Defendants argued the trial court erred by failing to set aside the entry of default and entering default judgment against them. This Court affirmed the entry of default, but held the trial court abused its discretion by entering default judgment in the amount of $515,000.00 because it "relied exclusively on allegations made in plaintiff[s'] complaint in determining the amount of damages." On 3 October 2006, this Court remanded this case to the trial court for a hearing on damages. After the initial appeal, plaintiffs settled their claims against Lance Pittman, leaving Joseph Guthrie and Kelly Pittman as the active defendants.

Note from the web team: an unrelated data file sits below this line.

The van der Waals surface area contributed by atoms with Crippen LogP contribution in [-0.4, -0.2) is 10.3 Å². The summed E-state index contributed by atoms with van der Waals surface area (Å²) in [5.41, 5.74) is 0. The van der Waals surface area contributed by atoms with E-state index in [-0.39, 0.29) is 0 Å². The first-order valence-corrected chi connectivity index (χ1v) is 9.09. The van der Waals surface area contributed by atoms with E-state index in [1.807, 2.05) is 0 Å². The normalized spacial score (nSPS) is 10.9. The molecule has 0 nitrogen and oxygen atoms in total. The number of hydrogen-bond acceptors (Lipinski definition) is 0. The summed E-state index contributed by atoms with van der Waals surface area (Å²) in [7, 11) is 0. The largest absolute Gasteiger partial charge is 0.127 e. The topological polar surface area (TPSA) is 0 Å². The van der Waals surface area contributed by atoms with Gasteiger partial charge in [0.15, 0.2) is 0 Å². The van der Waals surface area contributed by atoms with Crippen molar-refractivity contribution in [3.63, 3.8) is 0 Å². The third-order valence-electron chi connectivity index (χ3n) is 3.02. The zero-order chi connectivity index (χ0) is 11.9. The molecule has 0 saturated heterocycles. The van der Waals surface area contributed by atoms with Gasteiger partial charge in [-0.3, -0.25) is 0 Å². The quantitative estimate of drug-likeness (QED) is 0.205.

On 16 July 2007, Joseph Guthrie and Kelly Pittman filed a motion in limine to exclude documents and information not disclosed in discovery and to exclude lay opinion testimony regarding the value of the inventory. The trial court took this motion under advisement. On 23 July 2007, the trial court conducted a hearing on damages in accordance with this Court's previous opinion. Based upon the evidence submitted, the trial court found: (1) plaintiffs failed to show they suffered any injury or damage to which they would be entitled to contribution; (2) Joseph Guthrie had converted $150,000.00 of plaintiffs' inventory; (3) Joseph Guthrie's fraudulent misrepresentations damaged plaintiffs in the amount of $500,000.00; and (4) Joseph Guthrie's actions constituted unfair or deceptive acts or practices pursuant to N.C. Gen. Stat. § 75-1.1.